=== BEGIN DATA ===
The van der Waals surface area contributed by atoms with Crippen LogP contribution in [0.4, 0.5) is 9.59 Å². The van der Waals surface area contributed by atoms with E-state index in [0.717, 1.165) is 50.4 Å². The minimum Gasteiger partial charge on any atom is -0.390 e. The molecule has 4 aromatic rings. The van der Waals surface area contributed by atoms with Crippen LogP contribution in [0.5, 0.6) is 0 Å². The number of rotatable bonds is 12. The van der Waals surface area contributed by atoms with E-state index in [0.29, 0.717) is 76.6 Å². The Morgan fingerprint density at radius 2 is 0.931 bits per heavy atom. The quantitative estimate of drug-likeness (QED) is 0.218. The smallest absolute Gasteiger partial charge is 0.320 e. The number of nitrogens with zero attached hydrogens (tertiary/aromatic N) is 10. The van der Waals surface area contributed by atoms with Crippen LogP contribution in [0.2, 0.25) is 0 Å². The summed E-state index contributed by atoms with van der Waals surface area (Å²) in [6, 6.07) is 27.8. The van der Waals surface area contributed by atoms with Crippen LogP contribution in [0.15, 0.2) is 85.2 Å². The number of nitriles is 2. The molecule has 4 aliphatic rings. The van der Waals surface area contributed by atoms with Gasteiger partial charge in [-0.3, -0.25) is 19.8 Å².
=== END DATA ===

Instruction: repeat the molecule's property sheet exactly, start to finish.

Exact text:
The van der Waals surface area contributed by atoms with Crippen LogP contribution in [0.4, 0.5) is 9.59 Å². The van der Waals surface area contributed by atoms with E-state index in [0.717, 1.165) is 50.4 Å². The minimum Gasteiger partial charge on any atom is -0.390 e. The molecule has 4 aromatic rings. The van der Waals surface area contributed by atoms with Crippen LogP contribution in [0.5, 0.6) is 0 Å². The number of rotatable bonds is 12. The van der Waals surface area contributed by atoms with E-state index in [0.29, 0.717) is 76.6 Å². The Morgan fingerprint density at radius 2 is 0.931 bits per heavy atom. The quantitative estimate of drug-likeness (QED) is 0.218. The smallest absolute Gasteiger partial charge is 0.320 e. The number of nitrogens with zero attached hydrogens (tertiary/aromatic N) is 10. The van der Waals surface area contributed by atoms with Crippen LogP contribution in [0.2, 0.25) is 0 Å². The summed E-state index contributed by atoms with van der Waals surface area (Å²) in [6, 6.07) is 27.8. The van der Waals surface area contributed by atoms with Crippen LogP contribution in [0.15, 0.2) is 85.2 Å². The number of nitriles is 2. The molecule has 4 aliphatic rings. The van der Waals surface area contributed by atoms with Gasteiger partial charge in [-0.3, -0.25) is 19.8 Å².